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I suspect this is an example of the spinning-egg problem, in which a prolate spheroid (such as an egg) spun on a table about one of its "short" axes will tend to "stand up" so that it's spinning about its long axis. A few explanations have been proposed for this phenomenon, most notably: H. K. Moffatt & Y. Shimomura, "Spinning eggs — a paradox ...


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This circle is the set of locations where the gravity of the sun and earth cancel out. Uhm. No. They are neither co-linear nor the same magnitude. To get a zero "force" at the Lagrange points you have to work in a rotating frame of reference, implying a centrifugal pseudo-force which closes the triangle. But the points on the circle you defined other ...


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At L4 and L5, the object would stay in the same relative position because it is in the same orbit around the Sun as Earth. Any other points on the circle would not be in the same orbit as Earth. They would be in orbits of differing inclination and so, in the course of the orbit of that object about the Sun, it would necessarily leave those points. The L4 and ...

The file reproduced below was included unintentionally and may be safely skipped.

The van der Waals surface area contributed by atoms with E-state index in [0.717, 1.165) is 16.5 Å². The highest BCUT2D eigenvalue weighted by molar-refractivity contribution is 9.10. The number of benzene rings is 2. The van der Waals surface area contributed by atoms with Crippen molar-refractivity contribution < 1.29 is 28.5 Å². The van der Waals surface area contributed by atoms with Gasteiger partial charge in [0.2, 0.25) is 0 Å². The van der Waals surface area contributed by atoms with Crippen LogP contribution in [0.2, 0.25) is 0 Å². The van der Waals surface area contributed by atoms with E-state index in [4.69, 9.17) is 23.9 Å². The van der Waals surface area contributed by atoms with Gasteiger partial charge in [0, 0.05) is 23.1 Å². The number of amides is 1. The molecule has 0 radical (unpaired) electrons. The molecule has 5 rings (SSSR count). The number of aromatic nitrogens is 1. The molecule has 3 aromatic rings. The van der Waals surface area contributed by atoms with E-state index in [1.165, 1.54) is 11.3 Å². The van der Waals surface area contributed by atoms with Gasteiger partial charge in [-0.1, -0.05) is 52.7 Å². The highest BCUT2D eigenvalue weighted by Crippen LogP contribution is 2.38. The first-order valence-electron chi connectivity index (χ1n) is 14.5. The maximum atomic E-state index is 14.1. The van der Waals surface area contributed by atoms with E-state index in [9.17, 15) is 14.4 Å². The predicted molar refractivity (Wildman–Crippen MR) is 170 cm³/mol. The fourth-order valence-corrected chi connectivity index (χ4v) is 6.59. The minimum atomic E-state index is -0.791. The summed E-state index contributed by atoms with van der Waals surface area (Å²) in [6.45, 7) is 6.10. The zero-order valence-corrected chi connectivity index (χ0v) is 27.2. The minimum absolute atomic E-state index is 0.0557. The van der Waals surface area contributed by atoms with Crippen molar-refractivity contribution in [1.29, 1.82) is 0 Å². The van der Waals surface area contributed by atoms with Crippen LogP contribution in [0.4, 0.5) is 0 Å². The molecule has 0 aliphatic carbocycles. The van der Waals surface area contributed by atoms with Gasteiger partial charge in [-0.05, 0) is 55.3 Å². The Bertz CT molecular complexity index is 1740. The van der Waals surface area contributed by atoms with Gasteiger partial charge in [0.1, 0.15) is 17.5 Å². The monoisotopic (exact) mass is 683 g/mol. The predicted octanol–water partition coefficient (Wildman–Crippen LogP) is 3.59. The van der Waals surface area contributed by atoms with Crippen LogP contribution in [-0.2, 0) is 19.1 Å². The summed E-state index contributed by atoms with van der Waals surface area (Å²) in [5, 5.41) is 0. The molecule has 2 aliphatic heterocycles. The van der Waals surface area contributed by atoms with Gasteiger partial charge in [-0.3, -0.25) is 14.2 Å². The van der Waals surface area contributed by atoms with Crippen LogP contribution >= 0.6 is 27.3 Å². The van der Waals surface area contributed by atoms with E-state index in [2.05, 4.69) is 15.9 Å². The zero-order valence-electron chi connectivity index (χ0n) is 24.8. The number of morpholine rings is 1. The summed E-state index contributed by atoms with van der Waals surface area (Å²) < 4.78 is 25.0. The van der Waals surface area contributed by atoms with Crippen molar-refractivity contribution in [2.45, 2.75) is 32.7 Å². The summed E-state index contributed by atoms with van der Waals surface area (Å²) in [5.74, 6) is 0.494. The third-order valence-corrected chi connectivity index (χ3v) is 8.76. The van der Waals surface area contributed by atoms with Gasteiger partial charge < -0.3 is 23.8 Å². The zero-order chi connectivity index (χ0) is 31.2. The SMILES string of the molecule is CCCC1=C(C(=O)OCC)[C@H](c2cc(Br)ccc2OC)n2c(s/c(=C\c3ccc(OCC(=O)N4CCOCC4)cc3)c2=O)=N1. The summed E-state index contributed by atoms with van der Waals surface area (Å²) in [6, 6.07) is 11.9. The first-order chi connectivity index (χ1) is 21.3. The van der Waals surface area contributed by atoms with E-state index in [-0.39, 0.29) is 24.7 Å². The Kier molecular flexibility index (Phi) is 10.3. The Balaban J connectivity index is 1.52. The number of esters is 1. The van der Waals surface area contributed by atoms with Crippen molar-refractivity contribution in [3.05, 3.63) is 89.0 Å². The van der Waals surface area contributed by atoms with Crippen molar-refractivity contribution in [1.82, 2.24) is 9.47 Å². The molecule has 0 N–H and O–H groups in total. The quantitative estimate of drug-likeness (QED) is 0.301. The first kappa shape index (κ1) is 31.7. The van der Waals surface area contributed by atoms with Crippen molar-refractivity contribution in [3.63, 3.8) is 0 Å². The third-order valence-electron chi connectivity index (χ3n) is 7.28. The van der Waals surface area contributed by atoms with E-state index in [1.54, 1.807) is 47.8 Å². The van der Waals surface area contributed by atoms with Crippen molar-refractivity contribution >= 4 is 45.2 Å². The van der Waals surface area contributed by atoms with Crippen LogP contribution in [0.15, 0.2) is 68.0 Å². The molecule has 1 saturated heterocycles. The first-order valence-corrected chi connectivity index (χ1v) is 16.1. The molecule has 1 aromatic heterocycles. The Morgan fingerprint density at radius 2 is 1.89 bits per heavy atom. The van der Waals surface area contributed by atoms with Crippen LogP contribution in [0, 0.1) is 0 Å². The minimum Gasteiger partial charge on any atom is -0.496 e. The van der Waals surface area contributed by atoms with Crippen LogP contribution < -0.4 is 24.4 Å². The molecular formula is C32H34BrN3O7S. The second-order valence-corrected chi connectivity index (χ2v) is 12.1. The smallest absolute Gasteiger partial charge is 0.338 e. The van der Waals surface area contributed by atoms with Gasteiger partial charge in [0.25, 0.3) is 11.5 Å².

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You need to imagine the two suns are rotating around the common center of mass. The simplest situation is if they are in circular orbits. In that case the point at the center of mass in the $L_1$ Lagrangian point, which is known to be unstable for just the reason you suspect. If you move the small mass toward one of the suns at very low velocity, it will ...


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Gravitional waves are a product of general relativity. In GR, gravity is due to curved space-time. Gravitational waves therefore are not how gravity affects things. What are gravitational waves then? They are what happens when a gravity "well" moves. Imagine the source of the above gravity "well" moving. The gravity well will move by gravitational waves. ...



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